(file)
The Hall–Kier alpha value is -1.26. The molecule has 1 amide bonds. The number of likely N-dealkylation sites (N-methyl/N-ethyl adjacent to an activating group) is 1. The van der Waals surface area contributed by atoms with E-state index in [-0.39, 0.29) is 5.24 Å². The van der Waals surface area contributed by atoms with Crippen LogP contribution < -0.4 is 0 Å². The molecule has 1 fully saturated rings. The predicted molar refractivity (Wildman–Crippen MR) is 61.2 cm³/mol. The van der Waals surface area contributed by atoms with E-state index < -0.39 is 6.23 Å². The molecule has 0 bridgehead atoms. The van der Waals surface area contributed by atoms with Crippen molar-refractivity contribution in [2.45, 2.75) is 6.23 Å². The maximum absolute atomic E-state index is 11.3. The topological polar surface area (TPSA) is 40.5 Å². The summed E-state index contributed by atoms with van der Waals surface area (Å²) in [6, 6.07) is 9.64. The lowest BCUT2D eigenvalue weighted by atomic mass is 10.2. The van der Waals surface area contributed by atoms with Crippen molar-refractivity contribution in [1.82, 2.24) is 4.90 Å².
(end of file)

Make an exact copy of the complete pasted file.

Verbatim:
The Hall–Kier alpha value is -1.26. The molecule has 1 amide bonds. The number of likely N-dealkylation sites (N-methyl/N-ethyl adjacent to an activating group) is 1. The van der Waals surface area contributed by atoms with E-state index in [-0.39, 0.29) is 5.24 Å². The van der Waals surface area contributed by atoms with Crippen LogP contribution < -0.4 is 0 Å². The molecule has 1 fully saturated rings. The predicted molar refractivity (Wildman–Crippen MR) is 61.2 cm³/mol. The van der Waals surface area contributed by atoms with E-state index < -0.39 is 6.23 Å². The molecule has 0 bridgehead atoms. The van der Waals surface area contributed by atoms with Crippen molar-refractivity contribution in [2.45, 2.75) is 6.23 Å². The maximum absolute atomic E-state index is 11.3. The topological polar surface area (TPSA) is 40.5 Å². The summed E-state index contributed by atoms with van der Waals surface area (Å²) in [6, 6.07) is 9.64. The lowest BCUT2D eigenvalue weighted by atomic mass is 10.2. The van der Waals surface area contributed by atoms with Crippen molar-refractivity contribution in [1.82, 2.24) is 4.90 Å².